You may be wondering when I’m going to get to religion, and there may even be some atheists out there who already think they know the connection. Having mentioned that the book represents something of a rationality bible, (even going so far as to toss in the word “reverently”) and knowing, as we all do, that rationality is one of, if not the, primary belief system of atheists. They expect me to do that thing where I mention that both rationality/atheism and religion are just systems of belief, and now that I’ve show that rationality has a bible, and a group of followers, and a bunch of beliefs which will perfect them, isn’t it, then, just one more religion? And, in fact, this is precisely NOT what I’m going to do. No, that would be far too lazy. Which is not to say the comparison is entirely without value, particularly when you start talking about Transhumanists and “The Singularity”. But that’s not where I’m headed. Rather, what I want to do is compare how rationality does when compared with religion in terms of educating people in their respective frameworks.

If, as I claim, RAZ’s ostensible purpose is to provide an education in the art of rationality, how well did it do? Well, I can only speak for myself, but having read it, I don’t feel very educated. There were some interesting bits that one couldn’t get just from reading Thinking, Fast and Slow, by Daniel Kahneman,  but fewer than I expected. Mostly I feel like, while I do have a few new tools, I didn’t get much in the way of new ideologies or frameworks. And if I had decided to embrace everything in its entirety I’m not sure I would have been able to describe exactly what it was I was embracing. (Winning? Or is that Charlie Sheen’s Philosophy?)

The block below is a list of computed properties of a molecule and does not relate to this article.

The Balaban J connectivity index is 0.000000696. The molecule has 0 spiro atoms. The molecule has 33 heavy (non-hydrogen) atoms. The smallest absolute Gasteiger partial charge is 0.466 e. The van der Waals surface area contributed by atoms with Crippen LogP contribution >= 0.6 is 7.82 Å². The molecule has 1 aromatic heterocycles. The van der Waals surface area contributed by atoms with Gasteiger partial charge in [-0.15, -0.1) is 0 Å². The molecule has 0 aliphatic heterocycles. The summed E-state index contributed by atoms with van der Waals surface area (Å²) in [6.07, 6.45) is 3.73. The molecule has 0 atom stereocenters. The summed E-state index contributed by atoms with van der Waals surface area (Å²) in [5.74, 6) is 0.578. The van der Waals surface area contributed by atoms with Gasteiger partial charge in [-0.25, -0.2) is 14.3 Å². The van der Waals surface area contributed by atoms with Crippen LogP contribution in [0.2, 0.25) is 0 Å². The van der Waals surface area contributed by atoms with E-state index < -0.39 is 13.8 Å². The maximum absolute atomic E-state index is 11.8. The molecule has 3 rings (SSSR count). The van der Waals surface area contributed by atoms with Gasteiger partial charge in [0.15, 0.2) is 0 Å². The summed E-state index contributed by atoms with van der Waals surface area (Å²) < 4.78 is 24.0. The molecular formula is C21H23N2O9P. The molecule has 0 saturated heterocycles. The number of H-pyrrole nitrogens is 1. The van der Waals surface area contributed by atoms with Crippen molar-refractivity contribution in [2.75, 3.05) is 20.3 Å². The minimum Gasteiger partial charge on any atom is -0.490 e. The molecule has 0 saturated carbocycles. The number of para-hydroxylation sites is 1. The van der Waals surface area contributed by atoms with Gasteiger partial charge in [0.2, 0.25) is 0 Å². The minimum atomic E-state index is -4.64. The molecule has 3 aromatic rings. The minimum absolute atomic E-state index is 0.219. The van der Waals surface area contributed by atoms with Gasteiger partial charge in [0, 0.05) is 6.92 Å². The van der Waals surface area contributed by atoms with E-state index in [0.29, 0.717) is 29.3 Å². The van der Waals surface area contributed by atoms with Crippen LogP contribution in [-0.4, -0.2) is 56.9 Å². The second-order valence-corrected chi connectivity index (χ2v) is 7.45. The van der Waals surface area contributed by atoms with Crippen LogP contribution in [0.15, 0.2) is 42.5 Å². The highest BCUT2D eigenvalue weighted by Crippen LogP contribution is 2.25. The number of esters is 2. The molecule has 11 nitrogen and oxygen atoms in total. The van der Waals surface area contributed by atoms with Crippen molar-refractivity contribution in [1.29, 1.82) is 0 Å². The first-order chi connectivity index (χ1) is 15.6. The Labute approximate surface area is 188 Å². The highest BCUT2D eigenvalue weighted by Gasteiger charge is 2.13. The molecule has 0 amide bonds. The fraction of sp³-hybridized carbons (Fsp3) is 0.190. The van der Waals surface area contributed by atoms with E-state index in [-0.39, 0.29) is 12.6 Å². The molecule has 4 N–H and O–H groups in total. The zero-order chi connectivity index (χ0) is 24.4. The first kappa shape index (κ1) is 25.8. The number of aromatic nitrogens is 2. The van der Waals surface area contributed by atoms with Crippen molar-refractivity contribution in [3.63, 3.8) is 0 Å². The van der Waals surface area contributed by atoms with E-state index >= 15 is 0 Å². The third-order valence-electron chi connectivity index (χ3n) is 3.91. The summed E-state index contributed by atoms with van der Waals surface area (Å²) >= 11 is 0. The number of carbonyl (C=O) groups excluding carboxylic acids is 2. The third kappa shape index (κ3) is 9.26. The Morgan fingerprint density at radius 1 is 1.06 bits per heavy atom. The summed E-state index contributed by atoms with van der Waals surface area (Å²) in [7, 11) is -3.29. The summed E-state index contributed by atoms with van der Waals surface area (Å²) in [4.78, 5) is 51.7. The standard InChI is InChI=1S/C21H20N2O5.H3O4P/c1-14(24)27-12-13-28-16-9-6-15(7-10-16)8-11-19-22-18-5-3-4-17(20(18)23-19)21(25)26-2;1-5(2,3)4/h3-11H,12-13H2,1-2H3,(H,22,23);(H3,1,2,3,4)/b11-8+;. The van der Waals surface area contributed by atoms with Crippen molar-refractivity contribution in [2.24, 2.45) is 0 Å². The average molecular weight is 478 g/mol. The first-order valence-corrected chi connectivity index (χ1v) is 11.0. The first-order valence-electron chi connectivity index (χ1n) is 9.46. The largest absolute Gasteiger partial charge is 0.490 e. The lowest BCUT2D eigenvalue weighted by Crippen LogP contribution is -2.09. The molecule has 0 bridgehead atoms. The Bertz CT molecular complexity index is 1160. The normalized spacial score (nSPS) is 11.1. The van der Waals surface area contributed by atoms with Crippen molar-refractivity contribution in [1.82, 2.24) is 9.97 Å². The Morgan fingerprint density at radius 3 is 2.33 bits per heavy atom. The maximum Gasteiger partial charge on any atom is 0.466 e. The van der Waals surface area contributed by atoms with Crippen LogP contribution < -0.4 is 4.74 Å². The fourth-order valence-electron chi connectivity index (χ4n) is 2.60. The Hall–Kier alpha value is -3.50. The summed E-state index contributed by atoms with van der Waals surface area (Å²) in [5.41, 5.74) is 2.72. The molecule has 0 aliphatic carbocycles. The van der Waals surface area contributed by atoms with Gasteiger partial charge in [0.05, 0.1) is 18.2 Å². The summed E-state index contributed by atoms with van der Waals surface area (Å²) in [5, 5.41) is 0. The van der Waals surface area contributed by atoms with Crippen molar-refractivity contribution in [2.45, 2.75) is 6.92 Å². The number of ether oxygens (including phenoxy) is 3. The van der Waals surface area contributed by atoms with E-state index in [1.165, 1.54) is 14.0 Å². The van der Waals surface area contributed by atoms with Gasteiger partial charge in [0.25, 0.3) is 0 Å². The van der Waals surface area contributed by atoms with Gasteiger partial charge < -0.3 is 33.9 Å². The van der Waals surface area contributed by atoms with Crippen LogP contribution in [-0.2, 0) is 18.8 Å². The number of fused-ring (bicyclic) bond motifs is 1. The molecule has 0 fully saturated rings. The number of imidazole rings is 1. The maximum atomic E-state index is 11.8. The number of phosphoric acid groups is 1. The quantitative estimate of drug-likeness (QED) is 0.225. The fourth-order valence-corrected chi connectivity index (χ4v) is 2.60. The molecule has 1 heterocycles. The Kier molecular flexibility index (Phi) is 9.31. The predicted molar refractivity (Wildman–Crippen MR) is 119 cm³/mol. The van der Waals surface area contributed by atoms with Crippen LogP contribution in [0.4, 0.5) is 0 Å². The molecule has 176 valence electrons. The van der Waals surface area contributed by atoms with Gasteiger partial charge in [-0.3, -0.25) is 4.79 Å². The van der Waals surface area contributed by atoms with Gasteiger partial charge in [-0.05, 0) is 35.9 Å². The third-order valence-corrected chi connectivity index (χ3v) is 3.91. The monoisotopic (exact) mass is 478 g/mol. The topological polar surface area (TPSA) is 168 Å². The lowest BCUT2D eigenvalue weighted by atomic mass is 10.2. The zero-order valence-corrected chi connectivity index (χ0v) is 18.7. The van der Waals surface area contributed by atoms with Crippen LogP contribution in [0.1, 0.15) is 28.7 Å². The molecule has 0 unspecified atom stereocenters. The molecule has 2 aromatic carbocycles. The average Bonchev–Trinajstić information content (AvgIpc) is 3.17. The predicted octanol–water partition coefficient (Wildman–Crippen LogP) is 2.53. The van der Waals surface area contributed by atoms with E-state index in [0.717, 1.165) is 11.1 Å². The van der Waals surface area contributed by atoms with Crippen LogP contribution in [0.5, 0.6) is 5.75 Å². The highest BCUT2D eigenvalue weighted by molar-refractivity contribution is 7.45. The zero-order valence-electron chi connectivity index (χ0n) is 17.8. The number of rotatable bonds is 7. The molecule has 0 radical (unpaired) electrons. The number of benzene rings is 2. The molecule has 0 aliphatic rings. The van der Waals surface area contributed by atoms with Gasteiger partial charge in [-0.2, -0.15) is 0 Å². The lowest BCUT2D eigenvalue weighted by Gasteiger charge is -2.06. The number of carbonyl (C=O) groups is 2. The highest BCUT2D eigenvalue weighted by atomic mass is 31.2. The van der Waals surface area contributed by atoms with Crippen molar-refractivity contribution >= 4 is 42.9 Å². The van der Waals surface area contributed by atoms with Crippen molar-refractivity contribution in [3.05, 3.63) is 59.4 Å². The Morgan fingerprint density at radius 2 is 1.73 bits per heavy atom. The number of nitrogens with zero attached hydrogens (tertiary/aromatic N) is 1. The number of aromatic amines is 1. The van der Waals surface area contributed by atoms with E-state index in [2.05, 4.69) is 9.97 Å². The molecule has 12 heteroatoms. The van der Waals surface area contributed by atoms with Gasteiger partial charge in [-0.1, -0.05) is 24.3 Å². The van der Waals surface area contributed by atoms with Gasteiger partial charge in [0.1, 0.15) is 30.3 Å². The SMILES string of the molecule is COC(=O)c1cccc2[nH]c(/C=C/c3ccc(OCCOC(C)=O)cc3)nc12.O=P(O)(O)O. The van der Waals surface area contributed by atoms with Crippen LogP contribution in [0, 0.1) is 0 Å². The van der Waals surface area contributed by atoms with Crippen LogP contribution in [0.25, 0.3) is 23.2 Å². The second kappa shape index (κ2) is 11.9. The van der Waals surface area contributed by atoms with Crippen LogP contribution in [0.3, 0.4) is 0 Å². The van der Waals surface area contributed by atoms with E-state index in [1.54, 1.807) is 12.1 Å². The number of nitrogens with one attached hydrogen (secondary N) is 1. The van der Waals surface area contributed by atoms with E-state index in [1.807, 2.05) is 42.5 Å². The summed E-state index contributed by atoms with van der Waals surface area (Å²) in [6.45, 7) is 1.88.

Now I have said before that I’m a bear of very little brain, so it is possible I’m missing something, or that it took me long enough to read the book that there were chapters in the earlier sections of the book which precisely answer this objection and I have since forgotten them. But humility aside, I did read the book, how many people can be expected to do that? All of which is to say, that if, after finishing a 2300 page book, I still don’t feel like I have a framework to draw on, how much harder is it going to be for the vast majority of people to acquire this framework who are never even going to hear about the book, let alone finish it? Rationality is not some system which naturally fits in with human biases and desires, in fact it’s the exact opposite, the rationalists want you to overcome your biases. Absent some technological “rewiring” of humanity, how effective could this ever be? To put it more simply, if only 1% of the population (and probably much less than that) can understand and incorporate the sequences, then what do we do with the other 99%?